The Patriotic Consensus
Unity, Morale, and the Second World War in Winnipeg
When the Second World War broke out, Winnipeg was Canada’s fourth largest city: culturally diverse, with strong class divisions, and a vibrant tradition of political protest.
Citizens demonstrated their support for the war effort through their wide commitment to initiatives such as Victory Loan campaigns or calls for voluntary community service. But, given the city’s ethnic and ideological divide, was the Second World War a unifying event for Winnipeg residents?
In The Patriotic Consensus, Jody Perrun explores the wartime experience of ordinary Winnipeggers through their responses to recruiting, the treatment of minorities, and the adjustments made necessary by family separation.
With nearly one in ten Canadians in uniform, the war touched everyone’s lives in some way. In Winnipeg, Perrun argues, unity was enhanced by shared hardships and the effectiveness of both official and unofficial information management.
- NOMINEE, Carol Shields Winnipeg Book Award, Manitoba Book Awards (2015)
- NOMINEE, Eileen McTavish Sykes Award for Best First Book, Manitoba Book Awards (2015)
- NOMINEE, Alexander Kennedy Isbister Award for Non-Fiction, Manitoba Book Awards (2015)
- WINNER, Manitoba Day Awards, Association of Manitoba Archives (2015)
“The Patriotic Consensus skillfully executed study that provides an important contribution to the growing number of works demonstrating the diversity and complexity of Canada’s war experience.”
– Jeff Keshen, Mount Royal University, Labour/Le Travail
“An excellent study on the influences and responses to total war at the local level in Canada through the medium of Winnipeg. By focusing on a microcosm of the nation-state, the diverse voices of the community speak through the pages and the war becomes more real.”
– Timothy C. Winegard, Colorado Mesa University, Great Plains Quarterly
“Winnipeg during wartime comes alive in his masterful narrative that reminds readers that the domestic experience of the Second World War in Canada was not unitary, but was built upon and drew together the fragmented voices of many.”
– Sarah Hogenbirk, Carleton University, Urban History Review/Revue d’histoire urbaine
“Provides a refreshing look at how Western Canada participated in the war effort. Given that Western Canada is often overlooked in histories of the Second World War, in favour of industrial Ontario or dissenting Quebec, it is a valuable addition to the national story of how Canadians experienced the war at home.”
– Allison Marie Ward, Queen’s University, Histoire sociale/Social history
“An original and important scholarly contribution to the literature on Canada’s history during the Second World War.”
– Allan Levine, Canada’s History
“The Patriotic Consensus is a work of local history filtered through the larger geopolitical events of the Second World War. The result is a fascinating look at Winnipeg’s response to national wartime policies.”
“Perrun’s book explores in fascinating detail the notion that the Second World War did much to unite the socially and ethnically diverse communities that comprised Winnipeg. Central to his study are their various responses to the war effort and conscription. He identifies the split along religious and political lines that divided the Ukrainian population itself, the limited role allowed to Aboriginal peoples, and the opposition of the Franco-Manitoban and other communities to conscription. The Patriotic Consensus also provides a historical context for the city’s reputation for charitable generosity and volunteerism by revealing both the high level of contribution of Winnipeggers to the war bond drive and their exemplary level of voluntary community service activities to raise and maintain war morale.”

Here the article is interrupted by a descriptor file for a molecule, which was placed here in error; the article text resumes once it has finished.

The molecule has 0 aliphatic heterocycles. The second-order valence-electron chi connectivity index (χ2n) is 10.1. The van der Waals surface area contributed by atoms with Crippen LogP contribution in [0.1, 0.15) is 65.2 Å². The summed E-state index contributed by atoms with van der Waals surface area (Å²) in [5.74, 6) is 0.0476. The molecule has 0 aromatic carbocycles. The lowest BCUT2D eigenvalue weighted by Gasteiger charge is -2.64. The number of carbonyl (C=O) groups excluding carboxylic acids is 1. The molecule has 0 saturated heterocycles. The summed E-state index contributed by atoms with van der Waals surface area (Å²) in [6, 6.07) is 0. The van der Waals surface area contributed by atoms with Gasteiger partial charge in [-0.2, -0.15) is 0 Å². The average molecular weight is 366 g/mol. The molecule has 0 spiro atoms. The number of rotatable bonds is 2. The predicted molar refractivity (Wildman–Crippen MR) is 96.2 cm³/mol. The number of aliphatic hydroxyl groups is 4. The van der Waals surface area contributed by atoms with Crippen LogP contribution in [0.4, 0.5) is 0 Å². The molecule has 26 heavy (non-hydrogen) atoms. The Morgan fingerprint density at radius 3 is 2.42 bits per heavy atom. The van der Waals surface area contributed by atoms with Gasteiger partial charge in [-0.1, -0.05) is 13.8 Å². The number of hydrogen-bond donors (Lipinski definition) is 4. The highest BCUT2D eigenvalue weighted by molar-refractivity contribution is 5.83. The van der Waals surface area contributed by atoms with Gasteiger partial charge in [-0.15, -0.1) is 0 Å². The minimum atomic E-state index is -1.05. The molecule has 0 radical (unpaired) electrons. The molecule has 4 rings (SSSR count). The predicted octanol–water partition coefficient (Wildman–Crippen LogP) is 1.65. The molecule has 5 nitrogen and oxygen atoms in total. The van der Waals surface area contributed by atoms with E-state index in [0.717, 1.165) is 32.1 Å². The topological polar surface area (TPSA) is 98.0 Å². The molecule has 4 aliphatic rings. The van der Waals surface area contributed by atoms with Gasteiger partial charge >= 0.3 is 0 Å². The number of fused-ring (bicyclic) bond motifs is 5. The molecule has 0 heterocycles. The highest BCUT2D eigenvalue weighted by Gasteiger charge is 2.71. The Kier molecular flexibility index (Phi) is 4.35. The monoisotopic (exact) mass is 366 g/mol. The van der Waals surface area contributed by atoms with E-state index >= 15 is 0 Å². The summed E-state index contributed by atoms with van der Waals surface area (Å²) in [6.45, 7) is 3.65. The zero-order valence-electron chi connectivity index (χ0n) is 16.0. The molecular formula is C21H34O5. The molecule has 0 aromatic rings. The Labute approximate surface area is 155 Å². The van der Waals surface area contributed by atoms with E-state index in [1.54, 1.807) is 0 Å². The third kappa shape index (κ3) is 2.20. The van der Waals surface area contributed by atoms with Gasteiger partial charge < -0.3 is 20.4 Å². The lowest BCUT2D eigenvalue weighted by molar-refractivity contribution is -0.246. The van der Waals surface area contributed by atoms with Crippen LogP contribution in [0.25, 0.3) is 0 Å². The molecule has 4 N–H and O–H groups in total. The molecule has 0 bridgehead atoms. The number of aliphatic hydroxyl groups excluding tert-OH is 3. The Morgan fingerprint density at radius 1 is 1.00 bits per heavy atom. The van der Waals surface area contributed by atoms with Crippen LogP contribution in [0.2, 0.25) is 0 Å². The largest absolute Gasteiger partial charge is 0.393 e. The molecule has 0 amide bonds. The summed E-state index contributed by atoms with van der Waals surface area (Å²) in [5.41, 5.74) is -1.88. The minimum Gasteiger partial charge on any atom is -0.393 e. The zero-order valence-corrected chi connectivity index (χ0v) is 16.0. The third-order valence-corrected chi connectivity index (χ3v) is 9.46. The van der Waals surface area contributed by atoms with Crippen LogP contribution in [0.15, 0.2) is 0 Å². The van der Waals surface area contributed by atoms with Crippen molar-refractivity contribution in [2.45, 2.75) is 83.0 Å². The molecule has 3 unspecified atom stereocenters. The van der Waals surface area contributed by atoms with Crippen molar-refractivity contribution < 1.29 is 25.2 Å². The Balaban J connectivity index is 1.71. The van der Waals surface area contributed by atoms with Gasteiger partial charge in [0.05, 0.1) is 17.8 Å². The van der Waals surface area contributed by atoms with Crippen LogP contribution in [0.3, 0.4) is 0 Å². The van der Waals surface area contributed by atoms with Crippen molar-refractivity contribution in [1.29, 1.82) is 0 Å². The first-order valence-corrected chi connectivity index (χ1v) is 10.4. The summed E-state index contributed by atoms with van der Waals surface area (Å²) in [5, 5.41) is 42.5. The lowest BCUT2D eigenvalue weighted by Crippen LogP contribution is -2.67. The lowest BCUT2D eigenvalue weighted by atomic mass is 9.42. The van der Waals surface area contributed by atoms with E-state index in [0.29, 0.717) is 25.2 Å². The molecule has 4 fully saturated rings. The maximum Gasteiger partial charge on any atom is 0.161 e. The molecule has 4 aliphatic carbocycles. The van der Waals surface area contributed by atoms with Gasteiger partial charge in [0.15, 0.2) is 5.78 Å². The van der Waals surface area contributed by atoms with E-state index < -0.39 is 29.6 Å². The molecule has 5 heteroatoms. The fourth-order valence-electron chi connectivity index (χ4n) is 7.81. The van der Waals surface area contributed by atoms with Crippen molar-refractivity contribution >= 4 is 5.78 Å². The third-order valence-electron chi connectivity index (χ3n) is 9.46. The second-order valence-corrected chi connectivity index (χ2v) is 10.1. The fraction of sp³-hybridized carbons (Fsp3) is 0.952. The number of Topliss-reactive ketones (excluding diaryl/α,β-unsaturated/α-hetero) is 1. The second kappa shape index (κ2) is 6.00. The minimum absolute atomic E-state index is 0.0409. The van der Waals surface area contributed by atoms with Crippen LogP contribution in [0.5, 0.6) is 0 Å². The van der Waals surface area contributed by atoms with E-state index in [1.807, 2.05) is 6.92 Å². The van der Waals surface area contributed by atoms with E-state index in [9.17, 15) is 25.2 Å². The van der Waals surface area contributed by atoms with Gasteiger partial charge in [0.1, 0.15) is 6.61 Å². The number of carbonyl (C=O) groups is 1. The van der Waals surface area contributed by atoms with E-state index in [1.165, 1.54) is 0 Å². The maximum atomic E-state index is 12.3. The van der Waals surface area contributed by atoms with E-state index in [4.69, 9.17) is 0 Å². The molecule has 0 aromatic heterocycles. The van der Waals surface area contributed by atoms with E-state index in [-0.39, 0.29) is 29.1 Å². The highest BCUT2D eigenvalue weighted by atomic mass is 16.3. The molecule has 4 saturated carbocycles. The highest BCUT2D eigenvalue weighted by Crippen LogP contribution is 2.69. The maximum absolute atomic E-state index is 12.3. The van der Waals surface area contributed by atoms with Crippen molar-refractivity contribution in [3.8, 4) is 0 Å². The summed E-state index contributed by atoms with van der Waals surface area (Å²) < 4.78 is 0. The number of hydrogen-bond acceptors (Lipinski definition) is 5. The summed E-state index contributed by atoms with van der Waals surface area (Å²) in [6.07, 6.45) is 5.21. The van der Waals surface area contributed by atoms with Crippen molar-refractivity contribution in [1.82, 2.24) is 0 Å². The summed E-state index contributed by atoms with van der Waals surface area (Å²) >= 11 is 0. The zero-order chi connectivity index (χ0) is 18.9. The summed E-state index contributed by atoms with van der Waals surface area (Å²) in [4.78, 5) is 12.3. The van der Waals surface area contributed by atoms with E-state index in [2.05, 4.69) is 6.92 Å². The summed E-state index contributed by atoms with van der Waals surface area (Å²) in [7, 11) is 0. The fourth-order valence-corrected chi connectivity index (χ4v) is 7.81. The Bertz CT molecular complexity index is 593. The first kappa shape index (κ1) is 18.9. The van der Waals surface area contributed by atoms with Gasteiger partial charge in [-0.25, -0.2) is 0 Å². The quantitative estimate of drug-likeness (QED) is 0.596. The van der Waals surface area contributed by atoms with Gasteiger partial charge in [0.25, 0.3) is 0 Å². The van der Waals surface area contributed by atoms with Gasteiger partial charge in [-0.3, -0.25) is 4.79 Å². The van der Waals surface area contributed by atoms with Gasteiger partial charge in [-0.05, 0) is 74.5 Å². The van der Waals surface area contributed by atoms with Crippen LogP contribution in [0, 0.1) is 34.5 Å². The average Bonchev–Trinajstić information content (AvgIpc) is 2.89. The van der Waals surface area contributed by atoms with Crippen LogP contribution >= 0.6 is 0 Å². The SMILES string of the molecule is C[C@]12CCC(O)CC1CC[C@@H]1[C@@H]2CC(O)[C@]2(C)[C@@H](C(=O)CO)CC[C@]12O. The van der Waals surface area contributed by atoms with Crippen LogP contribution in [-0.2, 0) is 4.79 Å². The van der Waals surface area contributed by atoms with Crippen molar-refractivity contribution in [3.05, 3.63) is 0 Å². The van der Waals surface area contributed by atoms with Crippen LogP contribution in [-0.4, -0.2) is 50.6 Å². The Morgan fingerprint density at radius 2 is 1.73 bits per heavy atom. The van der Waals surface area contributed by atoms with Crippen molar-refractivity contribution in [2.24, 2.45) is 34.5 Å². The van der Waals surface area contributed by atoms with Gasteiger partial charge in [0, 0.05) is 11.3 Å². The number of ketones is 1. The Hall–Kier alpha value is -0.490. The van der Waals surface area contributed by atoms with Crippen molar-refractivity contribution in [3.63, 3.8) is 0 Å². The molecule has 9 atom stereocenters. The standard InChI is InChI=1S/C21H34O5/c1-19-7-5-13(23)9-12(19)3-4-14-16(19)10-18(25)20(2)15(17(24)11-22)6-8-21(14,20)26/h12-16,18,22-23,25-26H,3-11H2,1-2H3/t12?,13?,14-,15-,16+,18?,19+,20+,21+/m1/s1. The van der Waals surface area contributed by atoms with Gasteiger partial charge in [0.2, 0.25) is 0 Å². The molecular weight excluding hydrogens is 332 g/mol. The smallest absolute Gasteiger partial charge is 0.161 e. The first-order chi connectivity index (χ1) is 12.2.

– Camille Callison, Jan Horner, and Garry Thomas Morse, Judges, Carol Shields Winnipeg Book Award, 2015 Manitoba Book Awards
“What were the reactions of ordinary Winnipeggers during the Second World War? How did they demonstrate their support of the war efforts? At the time Winnipeg had many different ethnic groups and class divisions. This engaging book explores the sudden unification of the inhabitants during this world event.”
– Raymond Hebert, Nadine MacKenzie, and Noah Richler, Judges, Alexander Kennedy Isbister Award for Non-Fiction, 2015 Manitoba Book Awards
“In a city as diverse as Winnipeg, support for Canadian involvement in the Second World War had complex roots. The Patriotic Consensus by Jody Perrun examines the fascinating roots of community involvement, morale, and the personal interest of ordinary citizens to help us more clearly understand the experience of war in Winnipeg.”
– Dave Margoshes, Marina Endicott, and Dora Dueck, Judges, Eileen McTavish Sykes Award for Best First Book, 2015 Manitoba Book Awards
“An important contribution to the emerging social history of the Canadian home front. The Patriotic Consensus adds much needed depth to the unavoidable two-dimensionality of national studies, and stands as an important reminder that millions of Canadians perceived the great events of the Second World War through the prism of the local level.”
– Graham Broad, History, King’s University College at Western University
“A a careful, nuanced, and effective contribution to the evolving scholarship on the history of the wartime home front in Canada.”
About the Author
Jody Perrun teaches history at the University of Winnipeg, the University of Manitoba, and the Royal Military College of Canada, specializing in the Second World War, post-Confederation Canada, and the Holocaust.